Neonatal Nurses Week - A very special reunion for two of The Royal Oldham's NICU nurses
A very special reunion at The Royal Oldham Hospital has reunited two dedicated neonatal nurses with the family of one of their former patients to mark this year’s National Neonatal Nurses Week (13th – 19th September).
National Neonatal Nurses Week is a time to celebrate the dedication of neonatal nurses and the big difference they make to the lives of the tiniest patients and their families.
Organised by neonatal charity, Spoons, two neonatal nurses from The Royal Oldham received an extra special thank you from the family of five-month-old Fariq Hussain Chowdhury (born when his parents were living in Rochdale, who now lives in Burnley), when they were reunited this week.
Spoons Charity supports families experiencing neonatal care across Greater Manchester. They organised a reunion for nurses Katie Broadbent and Lauren Woolerton, both from Holmfirth, with Fariq and his family. Katie and Lauren were part of a team of nurses from The Royal Oldham’s NICU (neonatal intensive care unit) that cared for Fariq for over a month earlier this year.
Fariq was born on 7th April 2021 and was delivered via an emergency caesarean-section after his mother, Ariifa Hussain, reported feeling reduced movements. Fariq needed immediate respiratory support and was diagnosed with severe hypoxic-ischaemic encephalopathy (HIE); a condition caused when a baby’s brain does not receive enough oxygen and/or blood flow at the time of birth. HIE can affect the brain and cause problems in the lungs, liver, heart, bowel and kidneys.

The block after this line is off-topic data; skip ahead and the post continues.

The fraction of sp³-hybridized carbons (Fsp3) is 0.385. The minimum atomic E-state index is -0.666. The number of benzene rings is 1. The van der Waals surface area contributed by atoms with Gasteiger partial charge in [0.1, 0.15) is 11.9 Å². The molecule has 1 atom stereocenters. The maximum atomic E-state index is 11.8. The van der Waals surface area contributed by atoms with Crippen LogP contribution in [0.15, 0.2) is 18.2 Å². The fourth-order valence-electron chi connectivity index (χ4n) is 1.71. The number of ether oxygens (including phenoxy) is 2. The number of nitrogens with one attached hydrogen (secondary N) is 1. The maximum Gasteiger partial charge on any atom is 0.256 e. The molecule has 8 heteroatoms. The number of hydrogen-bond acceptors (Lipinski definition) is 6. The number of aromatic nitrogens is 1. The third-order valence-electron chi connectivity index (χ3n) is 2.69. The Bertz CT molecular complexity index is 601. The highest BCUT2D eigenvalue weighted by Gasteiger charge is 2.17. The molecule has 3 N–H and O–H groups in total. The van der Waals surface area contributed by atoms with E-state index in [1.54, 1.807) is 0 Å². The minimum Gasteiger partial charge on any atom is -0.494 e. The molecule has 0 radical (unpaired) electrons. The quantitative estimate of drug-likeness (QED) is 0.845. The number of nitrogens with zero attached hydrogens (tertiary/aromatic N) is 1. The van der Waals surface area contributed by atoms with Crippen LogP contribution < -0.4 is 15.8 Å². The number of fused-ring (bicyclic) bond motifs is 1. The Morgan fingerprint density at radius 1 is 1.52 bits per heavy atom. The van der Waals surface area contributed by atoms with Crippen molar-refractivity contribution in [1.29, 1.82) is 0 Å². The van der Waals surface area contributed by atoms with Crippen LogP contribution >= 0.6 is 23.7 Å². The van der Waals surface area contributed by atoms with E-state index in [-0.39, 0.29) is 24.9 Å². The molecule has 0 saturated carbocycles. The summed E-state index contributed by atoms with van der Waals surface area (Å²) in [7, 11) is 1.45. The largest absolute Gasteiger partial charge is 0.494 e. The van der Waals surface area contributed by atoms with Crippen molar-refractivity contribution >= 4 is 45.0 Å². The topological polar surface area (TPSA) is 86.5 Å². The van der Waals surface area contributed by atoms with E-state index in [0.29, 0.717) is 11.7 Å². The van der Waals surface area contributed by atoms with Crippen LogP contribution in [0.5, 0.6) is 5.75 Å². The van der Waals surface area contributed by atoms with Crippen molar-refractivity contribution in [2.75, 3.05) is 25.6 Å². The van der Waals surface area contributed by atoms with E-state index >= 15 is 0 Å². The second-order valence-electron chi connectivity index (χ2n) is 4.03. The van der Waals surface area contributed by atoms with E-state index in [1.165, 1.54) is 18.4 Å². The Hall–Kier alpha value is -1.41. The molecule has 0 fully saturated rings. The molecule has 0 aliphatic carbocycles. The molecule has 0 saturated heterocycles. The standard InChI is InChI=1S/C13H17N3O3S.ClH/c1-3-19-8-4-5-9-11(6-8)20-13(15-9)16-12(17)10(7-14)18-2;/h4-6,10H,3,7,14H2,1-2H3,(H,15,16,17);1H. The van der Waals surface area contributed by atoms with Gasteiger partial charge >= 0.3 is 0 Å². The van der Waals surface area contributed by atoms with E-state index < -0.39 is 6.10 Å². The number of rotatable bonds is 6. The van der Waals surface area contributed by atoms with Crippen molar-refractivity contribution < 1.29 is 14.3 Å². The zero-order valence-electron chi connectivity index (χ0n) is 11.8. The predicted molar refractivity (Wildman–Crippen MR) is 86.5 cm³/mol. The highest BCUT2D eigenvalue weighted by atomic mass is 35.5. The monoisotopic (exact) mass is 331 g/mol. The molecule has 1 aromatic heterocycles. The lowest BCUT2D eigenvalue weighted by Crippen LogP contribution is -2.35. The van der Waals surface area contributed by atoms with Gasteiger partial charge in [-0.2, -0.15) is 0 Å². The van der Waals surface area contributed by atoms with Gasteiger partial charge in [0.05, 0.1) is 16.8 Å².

Fariq’s mother, Ariifa explains: “It was terrifying when Fariq was first born and moved to the NICU. Not only were we incredibly worried about his condition, but the world itself was a very scary place. As it was during the pandemic, I was so frightened about what this new virus could potentially do to my very poorly baby if he contracted it.
“All of the doctors and nurses at The Royal Oldham Hospital were wonderful and now Fariq is almost five months old and thriving. We want to say a huge thank you to everyone involved in his care. We are so grateful. Katie and Lauren really stuck out to me and my husband, as their kind words made us feel comfortable and at ease when we were on the unit and gave us the confidence that we could and would get through it.”
Kirsten Mitchell, Founder of the Spoons Charity, said: “For parents of neonatal babies, NICU nurses are superheroes that wear scrubs not capes. When babies are on the units, the nurses form a critical part of a support system for parents; parents who are often highly stressed and anxious about their baby.
“Once a baby is discharged and able to go home, being able to properly mark that moment and thank the nurses involved in a child’s care is an incredibly important part of a family’s journey, however, the pandemic has made that impossible. There were no hugs and celebrations for so many families and no opportunity to thank the incredible neonatal teams.”
Katie Broadbent, NICU nurse at The Royal Oldham Hospital, said: “It’s been brilliant seeing Fariq and his parents today. Lauren and I have loved every minute. You wouldn’t know it was the same baby to the one we first met five months ago. We’re delighted to see him thriving and doing so well. His parents should be very proud of him, but also very proud of themselves.”
The NICU at The Royal Oldham Hospital and Spoons have been working in partnership since 2015. Volunteers from the charity spend time on the unit to provide peer support to parents, as well as offering trauma counselling, bereavement support and community groups and play sessions.
Yvonne Fletcher, Neonatal Lead Nurse and Mental Health Champion at The Royal Oldham Hospital said: “This week is indeed all about honouring the hard work and dedication of our neonatal nursing team, but we are so proud of our work with Spoons. Through our partnership working, we really do provide the best care for neonatal families during their time in hospital and beyond.”